What is important to know about your favorite online shopping websites
“The e-commerce industry is a force that no investor can afford to ignore” © Cushla Sherlock, Corporate Communications, Credit-Suisse.
One of the most significant trends of the 21st century is characterized with replacement of traditional retailing with online shopping, gaining the central stage. Ensuring the highest level of convenience for customers has become a motto for thousands of companies offering their products and services online. Why? A happy customer means more sales!
While millions of consumers agree that online shopping is convenient, many people still avoid it, as they don’t want shipping fees, want to pick up the item immediately or see it in person before purchasing. However, one of the biggest factors is security concerns. Here Blueninja.io provides few useful tips that will help you to determine whether the online shopping website you are going to buy from is a reliable site:
Domain name (URL)
If you’re wondering whether a particular website is legitimate, however, probably the most important thing is the domain name. Look in the address bar of your browser and see what the URL is. For instance, you have found a great deal on a Zara website. The website was complete with Zara logo, product search, online shopping cart, and more. But a closer look revealed that despite of Zara logo, the URL of the website was not www.zara.com, but rather www.NewPerfectStyle.com. (This website has been shut down and is now facing legal action for selling counterfeit goods, but beware of others like it that still exist today.) It’s not unusual for merchants to offer their products on third-party sites, thus, being familiar with this tip will help you to discover a fraud website.
When you visit a website, right click on the main page and have a look at the source code. Most professional and trustworthy websites are created by web design companies from scratch, therefore, if you see there a sentence that looks like this “Created with HTML Generator Plus”, it might be a sign that something is wrong.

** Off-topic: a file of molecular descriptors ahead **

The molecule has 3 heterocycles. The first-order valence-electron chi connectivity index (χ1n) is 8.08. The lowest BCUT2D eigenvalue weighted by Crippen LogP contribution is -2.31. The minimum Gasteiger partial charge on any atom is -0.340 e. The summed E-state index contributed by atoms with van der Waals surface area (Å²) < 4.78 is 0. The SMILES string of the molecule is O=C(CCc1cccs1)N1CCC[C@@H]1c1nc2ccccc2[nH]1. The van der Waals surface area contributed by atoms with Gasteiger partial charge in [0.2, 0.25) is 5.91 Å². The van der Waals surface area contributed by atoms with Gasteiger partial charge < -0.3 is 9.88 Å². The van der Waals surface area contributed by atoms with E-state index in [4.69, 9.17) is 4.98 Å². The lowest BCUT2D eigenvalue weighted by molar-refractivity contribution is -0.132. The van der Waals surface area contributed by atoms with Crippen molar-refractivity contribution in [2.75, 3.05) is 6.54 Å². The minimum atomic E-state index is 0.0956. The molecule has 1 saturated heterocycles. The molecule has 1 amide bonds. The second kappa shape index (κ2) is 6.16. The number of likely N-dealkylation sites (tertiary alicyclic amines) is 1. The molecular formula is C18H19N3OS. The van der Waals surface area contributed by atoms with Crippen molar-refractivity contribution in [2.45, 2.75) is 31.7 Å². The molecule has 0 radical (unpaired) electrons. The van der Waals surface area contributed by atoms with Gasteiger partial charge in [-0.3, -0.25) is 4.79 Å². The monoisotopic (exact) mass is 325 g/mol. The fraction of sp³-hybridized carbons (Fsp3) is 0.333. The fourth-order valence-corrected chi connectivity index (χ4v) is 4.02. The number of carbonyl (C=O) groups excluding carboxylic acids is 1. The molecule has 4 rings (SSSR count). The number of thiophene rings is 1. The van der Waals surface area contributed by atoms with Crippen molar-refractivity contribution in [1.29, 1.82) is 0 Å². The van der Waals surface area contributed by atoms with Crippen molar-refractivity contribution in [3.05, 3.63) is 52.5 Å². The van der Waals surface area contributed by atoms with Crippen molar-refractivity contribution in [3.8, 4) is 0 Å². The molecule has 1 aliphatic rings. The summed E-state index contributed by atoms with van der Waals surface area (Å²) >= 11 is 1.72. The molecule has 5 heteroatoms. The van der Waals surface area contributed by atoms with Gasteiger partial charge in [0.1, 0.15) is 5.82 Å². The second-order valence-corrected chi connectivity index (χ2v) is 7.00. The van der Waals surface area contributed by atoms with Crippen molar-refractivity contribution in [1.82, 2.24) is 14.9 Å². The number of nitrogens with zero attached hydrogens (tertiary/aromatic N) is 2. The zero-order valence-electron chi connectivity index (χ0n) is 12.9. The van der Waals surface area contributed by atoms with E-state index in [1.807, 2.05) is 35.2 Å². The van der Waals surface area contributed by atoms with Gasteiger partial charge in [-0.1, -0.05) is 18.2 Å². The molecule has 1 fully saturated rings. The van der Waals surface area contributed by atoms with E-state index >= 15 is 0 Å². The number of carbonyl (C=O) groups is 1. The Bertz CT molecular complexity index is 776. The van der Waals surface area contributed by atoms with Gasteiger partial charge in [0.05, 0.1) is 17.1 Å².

Check the SSL Certificate
Look at the URL of the website. If it begins with “https” instead of “http” it means the site is secured using an SSL Certificate (standing for secure). SSL Certificates secure all of your data as it is passed from your browser to the website’s server. To get an SSL Certificate, the company must go through a validation process.
Too steep discounts & coupons
Looking for cheap and affordable goods? Be careful when you see ‘too-good-to-be-true’ discounts. The unrealistic prices can be a warning sign of a fraud. Can a dress of a good quality cost RM10? Is it possible for a new smart phone to be RM100? Of course, no! Discounts are good, but only when the price remains realistic enough.
The most common examples of fraud e-commerce websites involve huge discounts, but what happens next? You pay for your goods online and patiently wait for delivery – but it does not happen. You check the website, but it is empty! Your ‘sellers’ spend your money, while you are trying to find out what happened. Be careful and check twice before pressing “Purchase”.
Gift card scams
There is no doubt that you love gift cards – but not only you: online scammers who want to steal your information and money love them too. You may get an email or SMS with an offer for a deeply-discounted gift card. It might say you won a $25 gift card for $1. Or it might say you won a $100 gift card for free! However, be careful. If the email asks for banking or credit / debit card information, delete it straight away. A legitimate and trustworthy company would never ask for that information.
We admit that some online stores do have real gift card giveaways. So, how can you tell if your gift card prize is the real? Some online shops do offer gift cards delivered by email. So, for example, someone can order an Amazon gift card for you and have it appear in your inbox instead of your mailbox. First, call the person to ensure they actually sent it (also, it’s a good opportunity to thank them). Besides, a real gift card will have a special code you can put in on the website to claim the money. The reliable e-commerce store won’t ask you to supply any identity information, download an attachment or take you to a third-party site.